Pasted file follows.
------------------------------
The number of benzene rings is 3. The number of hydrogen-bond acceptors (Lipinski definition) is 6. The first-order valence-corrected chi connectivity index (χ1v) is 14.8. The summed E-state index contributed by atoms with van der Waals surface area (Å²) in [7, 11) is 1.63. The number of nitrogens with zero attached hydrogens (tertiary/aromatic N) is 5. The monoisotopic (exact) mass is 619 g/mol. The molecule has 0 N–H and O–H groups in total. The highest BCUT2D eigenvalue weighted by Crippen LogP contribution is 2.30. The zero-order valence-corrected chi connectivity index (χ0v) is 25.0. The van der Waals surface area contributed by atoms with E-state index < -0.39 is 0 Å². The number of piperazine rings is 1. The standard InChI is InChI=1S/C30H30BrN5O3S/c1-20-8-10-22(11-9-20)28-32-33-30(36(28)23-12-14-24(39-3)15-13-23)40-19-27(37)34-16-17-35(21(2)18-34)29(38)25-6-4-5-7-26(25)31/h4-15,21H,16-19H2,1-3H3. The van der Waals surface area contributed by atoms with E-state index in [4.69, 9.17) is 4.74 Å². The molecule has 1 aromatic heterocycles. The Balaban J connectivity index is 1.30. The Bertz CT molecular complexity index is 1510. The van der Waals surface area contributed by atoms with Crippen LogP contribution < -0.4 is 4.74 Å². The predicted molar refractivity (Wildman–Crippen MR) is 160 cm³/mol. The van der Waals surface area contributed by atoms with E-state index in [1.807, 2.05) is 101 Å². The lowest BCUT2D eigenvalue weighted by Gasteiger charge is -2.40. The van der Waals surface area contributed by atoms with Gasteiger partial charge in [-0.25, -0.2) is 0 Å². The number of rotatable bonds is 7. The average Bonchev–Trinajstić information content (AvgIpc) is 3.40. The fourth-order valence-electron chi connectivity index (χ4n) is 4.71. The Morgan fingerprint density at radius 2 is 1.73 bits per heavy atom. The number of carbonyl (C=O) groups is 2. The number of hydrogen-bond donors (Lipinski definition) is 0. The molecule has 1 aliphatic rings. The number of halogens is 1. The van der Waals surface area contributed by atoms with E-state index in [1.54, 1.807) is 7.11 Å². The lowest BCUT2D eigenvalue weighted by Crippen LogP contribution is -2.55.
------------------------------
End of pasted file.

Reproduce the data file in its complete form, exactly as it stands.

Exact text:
The number of benzene rings is 3. The number of hydrogen-bond acceptors (Lipinski definition) is 6. The first-order valence-corrected chi connectivity index (χ1v) is 14.8. The summed E-state index contributed by atoms with van der Waals surface area (Å²) in [7, 11) is 1.63. The number of nitrogens with zero attached hydrogens (tertiary/aromatic N) is 5. The monoisotopic (exact) mass is 619 g/mol. The molecule has 0 N–H and O–H groups in total. The highest BCUT2D eigenvalue weighted by Crippen LogP contribution is 2.30. The zero-order valence-corrected chi connectivity index (χ0v) is 25.0. The van der Waals surface area contributed by atoms with E-state index < -0.39 is 0 Å². The number of piperazine rings is 1. The standard InChI is InChI=1S/C30H30BrN5O3S/c1-20-8-10-22(11-9-20)28-32-33-30(36(28)23-12-14-24(39-3)15-13-23)40-19-27(37)34-16-17-35(21(2)18-34)29(38)25-6-4-5-7-26(25)31/h4-15,21H,16-19H2,1-3H3. The van der Waals surface area contributed by atoms with E-state index in [4.69, 9.17) is 4.74 Å². The molecule has 1 aromatic heterocycles. The Balaban J connectivity index is 1.30. The Bertz CT molecular complexity index is 1510. The van der Waals surface area contributed by atoms with Crippen LogP contribution < -0.4 is 4.74 Å². The predicted molar refractivity (Wildman–Crippen MR) is 160 cm³/mol. The van der Waals surface area contributed by atoms with E-state index in [1.807, 2.05) is 101 Å². The lowest BCUT2D eigenvalue weighted by Gasteiger charge is -2.40. The van der Waals surface area contributed by atoms with Gasteiger partial charge in [-0.25, -0.2) is 0 Å². The number of rotatable bonds is 7. The average Bonchev–Trinajstić information content (AvgIpc) is 3.40. The fourth-order valence-electron chi connectivity index (χ4n) is 4.71. The Morgan fingerprint density at radius 2 is 1.73 bits per heavy atom. The number of carbonyl (C=O) groups is 2. The number of hydrogen-bond donors (Lipinski definition) is 0. The molecule has 1 aliphatic rings. The number of halogens is 1. The van der Waals surface area contributed by atoms with E-state index in [1.54, 1.807) is 7.11 Å². The lowest BCUT2D eigenvalue weighted by Crippen LogP contribution is -2.55.